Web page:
(103b) Ignition Phenomenon: From Electrostatics to Electrical Discharge | AIChE

(103b) Ignition Phenomenon: From Electrostatics to Electrical Discharge


Throughout the world, in many industries, flammable
materials are flowing, spraying, vaporizing, and condensing in controlled
systems on daily basis. On occasion, incidents occur where the flammable
material is released from its controlled environment and has the ability to mix
with an oxidant creating a potentially explosive mixture. If the explosive
mixture finds a sufficiently strong ignition source, severe consequences may
ensue. One of the most sought after questions in the industry is the quantification
of the ignition source.

Throughout history, reducing or eliminating the ignition
source for flammable releases has been paramount. Countless hours have been
spent studying the elusive “where did the ignition source come from” and “how
can we prevent ignition from occurring”. Many avenues exist for creating an
ignition source, but none more treacherous than the realm of electrostatics.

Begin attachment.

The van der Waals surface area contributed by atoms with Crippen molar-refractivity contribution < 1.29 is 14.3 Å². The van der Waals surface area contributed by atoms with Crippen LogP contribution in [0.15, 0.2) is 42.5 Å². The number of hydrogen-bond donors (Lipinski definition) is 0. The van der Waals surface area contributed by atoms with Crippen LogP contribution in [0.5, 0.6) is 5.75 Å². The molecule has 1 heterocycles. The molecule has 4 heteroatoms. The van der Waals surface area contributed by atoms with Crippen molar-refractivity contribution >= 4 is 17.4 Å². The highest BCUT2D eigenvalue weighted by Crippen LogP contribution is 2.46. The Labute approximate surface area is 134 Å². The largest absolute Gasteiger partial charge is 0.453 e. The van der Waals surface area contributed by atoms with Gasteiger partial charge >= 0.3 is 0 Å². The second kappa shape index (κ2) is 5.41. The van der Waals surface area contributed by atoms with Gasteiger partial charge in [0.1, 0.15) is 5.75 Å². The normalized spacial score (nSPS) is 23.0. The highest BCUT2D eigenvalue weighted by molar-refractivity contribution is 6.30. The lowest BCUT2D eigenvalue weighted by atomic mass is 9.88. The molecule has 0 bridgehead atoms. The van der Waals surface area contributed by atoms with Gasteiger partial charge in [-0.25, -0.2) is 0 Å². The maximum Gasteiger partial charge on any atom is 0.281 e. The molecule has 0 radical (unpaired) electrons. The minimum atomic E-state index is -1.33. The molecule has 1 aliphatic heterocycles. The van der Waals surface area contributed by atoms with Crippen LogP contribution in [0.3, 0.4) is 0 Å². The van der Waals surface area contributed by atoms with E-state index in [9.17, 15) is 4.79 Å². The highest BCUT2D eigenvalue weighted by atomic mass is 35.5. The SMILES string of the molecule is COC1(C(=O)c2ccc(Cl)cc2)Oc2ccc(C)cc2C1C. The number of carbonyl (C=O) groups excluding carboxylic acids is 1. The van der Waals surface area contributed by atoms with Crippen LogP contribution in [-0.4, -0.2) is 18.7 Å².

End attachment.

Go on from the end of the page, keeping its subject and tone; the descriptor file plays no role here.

Electrostatically fueled potentials can occur from upset conditions or normal
operations, including vessels and piping that have been bonded, grounded, or

To our knowledge, this provide an initial look which
includes quantum mechanical principals as a mechanism that motivates an
electrostatic discharge, specifically relying upon quantum electrodynamics to
explain the source of ignition. This paper focuses on the ability of insulating
media to develop electrostatic buildup and a subsequent discharge upon the
breakdown of a dielectric, including air.


This paper has an Extended Abstract file available; you must purchase the conference proceedings to access it.


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